According to new research commissioned by Amazon, 94% of European people surveyed check ‘used’ prices against new when shopping online, with 35% refusing to pay full price for anything, be it clothing, tech or homeware.

This openness to embracing quality used and refurbished products is likely to be reflected in Christmas stockings this festive season with almost half of European shoppers surveyed (49%) saying they would gift a quality second-hand item to a loved one – up from 22% who said they would be happy to do so last year.

Despite enthusiasm for buying second-hand and refurbished items, only one in four (25%) people surveyed say they would mend an appliance if it breaks. Instead of fixing it, 12% of adults surveyed say they throw away items such as broken toasters and kettles, while 24% say they recycle them.

The most common reasons for giving up on a repair were not knowing where to start, and worrying that attempts to repair something would in fact make it worse. By looking on Amazon Second Chance customers can find ways to shop for quality returned and refurbished products, as well as finding out how to repair, recycle and trade in electronics beyond home repair.

We gave tens of millions of returned, refurbished and open-box products a Second Chance in Europe in 2022, with shoppers enjoying up to 50% savings compared to recommended retail prices, at the same time as helping to prolong the lifespan of products from air fryers and headphones to laptops, toys, TVs, and game consoles.

In the first nine months of 2023, Amazon’s sales of second-hand goods in Europe increased by more than 15% compared to the same period from last year.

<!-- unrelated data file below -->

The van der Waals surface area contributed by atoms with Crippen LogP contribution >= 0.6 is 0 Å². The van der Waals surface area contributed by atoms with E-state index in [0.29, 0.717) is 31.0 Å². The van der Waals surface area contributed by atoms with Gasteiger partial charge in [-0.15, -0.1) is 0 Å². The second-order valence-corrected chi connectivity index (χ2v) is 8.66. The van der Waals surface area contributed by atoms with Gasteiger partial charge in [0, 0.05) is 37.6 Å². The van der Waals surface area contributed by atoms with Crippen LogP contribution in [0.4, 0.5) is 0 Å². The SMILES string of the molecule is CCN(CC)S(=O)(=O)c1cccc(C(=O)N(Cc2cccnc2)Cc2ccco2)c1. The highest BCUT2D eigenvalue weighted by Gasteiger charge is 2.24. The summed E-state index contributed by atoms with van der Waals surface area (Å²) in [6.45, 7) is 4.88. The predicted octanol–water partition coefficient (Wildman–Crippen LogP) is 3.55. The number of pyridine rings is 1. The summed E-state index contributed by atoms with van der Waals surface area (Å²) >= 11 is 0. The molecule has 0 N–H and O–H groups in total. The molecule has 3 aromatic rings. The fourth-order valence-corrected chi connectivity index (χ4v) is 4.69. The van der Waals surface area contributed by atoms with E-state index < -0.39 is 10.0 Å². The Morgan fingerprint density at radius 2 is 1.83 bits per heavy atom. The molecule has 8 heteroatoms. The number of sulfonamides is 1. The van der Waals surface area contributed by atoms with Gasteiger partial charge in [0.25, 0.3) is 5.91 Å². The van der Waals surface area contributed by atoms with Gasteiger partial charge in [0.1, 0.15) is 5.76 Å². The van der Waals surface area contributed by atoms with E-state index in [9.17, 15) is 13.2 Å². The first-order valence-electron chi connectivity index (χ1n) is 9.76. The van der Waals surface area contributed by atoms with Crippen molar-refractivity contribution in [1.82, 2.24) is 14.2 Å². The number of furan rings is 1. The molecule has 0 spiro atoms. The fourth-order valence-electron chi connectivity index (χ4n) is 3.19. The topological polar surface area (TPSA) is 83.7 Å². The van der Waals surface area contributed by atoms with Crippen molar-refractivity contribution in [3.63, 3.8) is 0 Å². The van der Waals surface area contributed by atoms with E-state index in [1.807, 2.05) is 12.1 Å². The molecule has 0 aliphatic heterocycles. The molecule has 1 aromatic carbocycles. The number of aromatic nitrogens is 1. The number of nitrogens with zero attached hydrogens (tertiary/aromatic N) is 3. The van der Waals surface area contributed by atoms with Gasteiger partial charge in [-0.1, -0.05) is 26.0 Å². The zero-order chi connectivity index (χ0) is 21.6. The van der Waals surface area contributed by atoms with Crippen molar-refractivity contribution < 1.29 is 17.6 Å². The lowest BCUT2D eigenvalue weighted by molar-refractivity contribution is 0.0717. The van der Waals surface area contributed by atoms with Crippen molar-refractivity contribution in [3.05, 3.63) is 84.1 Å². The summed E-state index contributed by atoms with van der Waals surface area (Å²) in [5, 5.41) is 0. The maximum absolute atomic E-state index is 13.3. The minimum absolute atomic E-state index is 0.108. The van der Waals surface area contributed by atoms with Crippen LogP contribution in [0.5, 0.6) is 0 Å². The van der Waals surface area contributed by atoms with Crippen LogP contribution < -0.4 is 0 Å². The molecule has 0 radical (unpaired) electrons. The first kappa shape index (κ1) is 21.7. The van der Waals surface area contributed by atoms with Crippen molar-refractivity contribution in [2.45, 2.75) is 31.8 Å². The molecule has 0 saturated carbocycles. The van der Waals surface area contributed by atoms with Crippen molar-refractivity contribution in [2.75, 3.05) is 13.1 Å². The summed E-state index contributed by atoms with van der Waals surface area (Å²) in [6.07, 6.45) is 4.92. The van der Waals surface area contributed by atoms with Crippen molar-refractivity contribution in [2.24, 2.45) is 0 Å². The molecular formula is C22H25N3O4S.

“Some of the most popular products that people search for on Amazon are also available as quality second-hand items. When you buy second hand, you're not just saving money, you are also giving a product a second chance,” said Sam Littlejohn, Head of Returns and Repairs, Amazon Europe.

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Generational attitudes to pre-loved shopping

European Gen Z’s – those born after 1996 – are the ones most likely to buy pre-loved items, with 32% of the clothes they wear and 36% of the tech they own being second hand, on average, according to the survey. More than four in 10 (45%) surveyed typically shop pre-loved first, but fewer than one in four (25%) would repair a broken appliance.

Millennial shoppers – aged 27 to 42 – are the most open to learning how to repair a broken tech item, with 38% surveyed saying they have visited a ‘repairs café’ in the past 12 months. 70% say they have successfully followed a DIY repairs video on YouTube.

The research also reveals that 37% of Generation X shoppers – aged between 41 and 56 – look for second-hand deals first, but 41% admitted they are simply ‘terrible’ at DIY when it comes to repairs at home, according to the research.

European Baby Boomers surveyed are also among the least likely to try to repair and prolong the life of their belongings, with just 32% looking for pre-loved items before new. Cutting costs is the biggest reason all age groups shop for bargains, with 81% agreeing that it’s a positive thing to save money – even if you can afford not to.

More than one in three (40%) of people surveyed also feel it’s important to buy pre-loved to extend a product’s life.

Customers can find quality used, open-box and refurbished items from Amazon and its selling partners through Amazon Second Chance, including electronics, furniture, toys, instruments, kitchen appliances, clothing and more. All products are thoroughly inspected and graded. Purchases are backed by Amazon’s 30-day return policy and award-winning customer service.